water. But someone would have to come forward and borrow money; rights of
ownership and access would have to be settled; and a framework giving the
investor confidence in a return from customers or (more likely) the regional
authority was needed too. The windmill itself was secondary to all that: the
easiest part.

            I am afraid the regional authority was more than a hundred miles
away, building itself (with aid money) a huge multistorey office in the
middle of a trackless desert.

            The Prime Minister's New Partnership for African Development
"does not address the fundamental problem", said Mr Mbeki, which is "the
enormous power imbalance between the political elite and the key
private-sector producers".

            Peasants must become freehold owners of their land, he said, and
I agree. This nascent class of producers must be empowered to make their
work worthwhile and their voices heard. But all across the continent,
traditional tribal values, Western-style collectivist ideologies and the
greed of political elites have joined in a murderous embrace to stop this.

            Of course I am not denying that our shameful barriers to trade
must come down too. Nor am I saying (and nor is Mr Mbeki) that nobody
working in development in Africa recognises any of this; or that no projects
exist to help build an entrepreneurial culture from the ground up. They do;
it is commonplace to remark that Africa needs village banks, co-operative
societies, book-keeping courses, etc. But the great thrust of development
aid - not least the debt relief the G8 are discussing - misses that target
by a mile. It is almost the only target worth hitting.
            Except this. Swaggering African tyrants stay in power because
the small people in Africa passively tolerate, even in some cases sneakingly
admire, their leader's greed and rascality. The cult of the Big Man is the
tap-root of Africa's suffering. That culture has to change. We can help it
to change.

            Africa's leaders should be the laughing stock of the world, and
ordinary Africans should know it. Where is the satire, where the anger,
where the mockery and derision, that these brutal boobies deserve? How many
f***s has Bob Geldof directed at their heads rather than ours? Only Alan
Coren of this newspaper ever dared to subject an African leader, Idi Amin,
to sustained ridicule; and progressive-minded readers in Britain didn't

            But it is patronising to think these criminals and crackpots can't
help it because they are black. They should be exposed to universal hatred,
contempt and ridicule. We should sneer, rail and scoff, as we did at the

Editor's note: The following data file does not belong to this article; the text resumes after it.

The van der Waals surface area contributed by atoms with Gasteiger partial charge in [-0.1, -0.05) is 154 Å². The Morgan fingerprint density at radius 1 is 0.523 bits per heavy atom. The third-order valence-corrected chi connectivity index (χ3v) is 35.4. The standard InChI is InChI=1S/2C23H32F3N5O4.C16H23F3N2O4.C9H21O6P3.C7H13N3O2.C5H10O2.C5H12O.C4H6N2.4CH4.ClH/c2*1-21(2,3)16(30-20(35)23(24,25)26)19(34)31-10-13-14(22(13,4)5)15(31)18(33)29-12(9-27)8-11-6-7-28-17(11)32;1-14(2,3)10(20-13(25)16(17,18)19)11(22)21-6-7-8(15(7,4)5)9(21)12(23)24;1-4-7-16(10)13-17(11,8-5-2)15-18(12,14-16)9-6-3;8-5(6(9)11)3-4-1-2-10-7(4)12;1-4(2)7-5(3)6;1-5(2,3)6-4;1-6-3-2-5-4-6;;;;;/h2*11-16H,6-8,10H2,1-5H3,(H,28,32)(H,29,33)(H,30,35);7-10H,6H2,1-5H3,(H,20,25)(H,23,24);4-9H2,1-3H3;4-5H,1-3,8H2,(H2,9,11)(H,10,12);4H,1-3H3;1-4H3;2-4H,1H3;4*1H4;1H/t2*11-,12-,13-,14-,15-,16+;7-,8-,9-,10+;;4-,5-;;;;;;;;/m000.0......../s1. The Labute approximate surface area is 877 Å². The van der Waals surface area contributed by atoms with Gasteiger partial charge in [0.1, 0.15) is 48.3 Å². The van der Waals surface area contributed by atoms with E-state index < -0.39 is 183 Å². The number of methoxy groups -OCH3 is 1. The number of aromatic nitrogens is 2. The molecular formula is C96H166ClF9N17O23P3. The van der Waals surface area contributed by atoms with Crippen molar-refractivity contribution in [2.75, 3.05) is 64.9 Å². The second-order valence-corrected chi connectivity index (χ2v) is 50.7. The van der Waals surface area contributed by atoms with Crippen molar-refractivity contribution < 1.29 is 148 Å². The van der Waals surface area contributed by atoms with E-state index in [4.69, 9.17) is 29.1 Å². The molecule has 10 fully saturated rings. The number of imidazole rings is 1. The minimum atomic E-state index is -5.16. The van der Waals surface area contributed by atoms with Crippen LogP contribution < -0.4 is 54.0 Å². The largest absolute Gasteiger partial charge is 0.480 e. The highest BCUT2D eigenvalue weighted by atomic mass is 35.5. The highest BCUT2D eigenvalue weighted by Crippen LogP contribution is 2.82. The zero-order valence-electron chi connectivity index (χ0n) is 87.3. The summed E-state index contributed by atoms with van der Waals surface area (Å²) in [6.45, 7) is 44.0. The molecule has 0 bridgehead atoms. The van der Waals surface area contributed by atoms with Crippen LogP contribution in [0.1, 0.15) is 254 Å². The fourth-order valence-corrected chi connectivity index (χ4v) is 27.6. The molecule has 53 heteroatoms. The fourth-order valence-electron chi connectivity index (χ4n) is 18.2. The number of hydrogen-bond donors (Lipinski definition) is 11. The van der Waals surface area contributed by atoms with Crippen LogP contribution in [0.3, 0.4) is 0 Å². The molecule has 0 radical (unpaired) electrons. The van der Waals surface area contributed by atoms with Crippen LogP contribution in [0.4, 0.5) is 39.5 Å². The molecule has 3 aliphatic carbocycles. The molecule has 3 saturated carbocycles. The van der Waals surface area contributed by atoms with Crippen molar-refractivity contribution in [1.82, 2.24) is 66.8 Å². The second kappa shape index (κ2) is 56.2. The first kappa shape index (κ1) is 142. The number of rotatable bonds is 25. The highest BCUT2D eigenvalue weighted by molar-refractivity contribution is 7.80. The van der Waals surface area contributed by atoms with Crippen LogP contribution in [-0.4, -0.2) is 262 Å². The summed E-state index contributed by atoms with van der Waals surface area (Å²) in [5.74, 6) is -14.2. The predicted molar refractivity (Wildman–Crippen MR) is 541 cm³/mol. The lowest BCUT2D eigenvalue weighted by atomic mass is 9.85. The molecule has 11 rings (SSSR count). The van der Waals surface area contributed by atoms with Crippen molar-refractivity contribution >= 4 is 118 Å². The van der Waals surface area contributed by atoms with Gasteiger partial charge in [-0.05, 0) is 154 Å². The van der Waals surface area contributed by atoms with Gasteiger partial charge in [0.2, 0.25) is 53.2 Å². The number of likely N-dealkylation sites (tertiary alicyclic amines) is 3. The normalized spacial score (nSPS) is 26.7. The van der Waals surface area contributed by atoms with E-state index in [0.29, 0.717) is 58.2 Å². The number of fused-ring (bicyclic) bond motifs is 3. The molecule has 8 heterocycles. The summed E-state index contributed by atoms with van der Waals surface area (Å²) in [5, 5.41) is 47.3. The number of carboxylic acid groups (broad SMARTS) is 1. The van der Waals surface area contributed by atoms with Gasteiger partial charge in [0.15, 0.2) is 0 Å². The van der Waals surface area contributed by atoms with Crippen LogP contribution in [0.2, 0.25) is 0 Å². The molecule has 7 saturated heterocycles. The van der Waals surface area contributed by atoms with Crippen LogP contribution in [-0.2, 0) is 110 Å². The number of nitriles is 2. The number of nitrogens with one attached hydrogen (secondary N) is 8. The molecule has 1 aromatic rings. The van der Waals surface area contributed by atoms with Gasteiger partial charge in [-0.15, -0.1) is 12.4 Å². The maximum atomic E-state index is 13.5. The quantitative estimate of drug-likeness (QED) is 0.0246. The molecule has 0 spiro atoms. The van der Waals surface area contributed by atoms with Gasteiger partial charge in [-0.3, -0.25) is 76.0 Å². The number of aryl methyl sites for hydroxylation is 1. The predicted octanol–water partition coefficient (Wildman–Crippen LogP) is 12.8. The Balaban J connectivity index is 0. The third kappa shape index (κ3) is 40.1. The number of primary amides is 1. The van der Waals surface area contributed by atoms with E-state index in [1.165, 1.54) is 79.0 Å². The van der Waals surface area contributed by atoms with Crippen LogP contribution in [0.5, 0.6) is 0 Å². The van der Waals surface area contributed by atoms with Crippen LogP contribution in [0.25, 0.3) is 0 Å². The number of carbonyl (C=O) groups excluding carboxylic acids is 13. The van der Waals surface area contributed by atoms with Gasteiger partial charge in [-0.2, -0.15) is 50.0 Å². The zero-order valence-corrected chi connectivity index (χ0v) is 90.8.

leaders of apartheid South Africa. The populaces before whom these jackasses
puff themselves up should know - as every South African used to know - that
they are led by outcasts.

            Moeletsi Mbeki was brave this week to compare the struggle
against Zimbabwe's Robert Mugabe with the struggle against apartheid. Let us
tell the people of Africa that in the eyes of all the world, their own
leaders are insulting the name and honour of their race.
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Zim: UN envoy 'was misquoted'
02/07/2005 14:04  - (SA)

Harare - A United Nations envoy met with some of the tens of thousands of
Zimbabweans left homeless in a so-called urban renewal drive that has drawn
international condemnation.

Anna Tibaijuka, who arrived on Sunday to assess the humanitarian impact of
the government's Operation Murambatsvina, or Drive Out Trash, toured the
Caledonia Transit Camp on Friday where about 4 000 people are living in
"difficult conditions" outside Harare, UN spokesperson Stephane Dujarric
said at United Nations headquarters in New York.

She also stopped off at demolition sites and places where the government is
proposing to relocate people along the road to the eastern city of Mutare,
he said.

Police have torched and bulldozed tens of thousands of homes in the campaign
to "clean up" shantytowns, markets and other structures they deem illegal.

Reported out of context

Humanitarian workers estimate as many as 1.5 million people may have been
left homeless in the operation that began May 19 - many of them forced to
destroy their own houses at gunpoint. Several people have also been killed
by falling rubble or in accidents involving vehicles used in the operation.

Tibaijuka told CNN on Friday that she was here to talk with those affected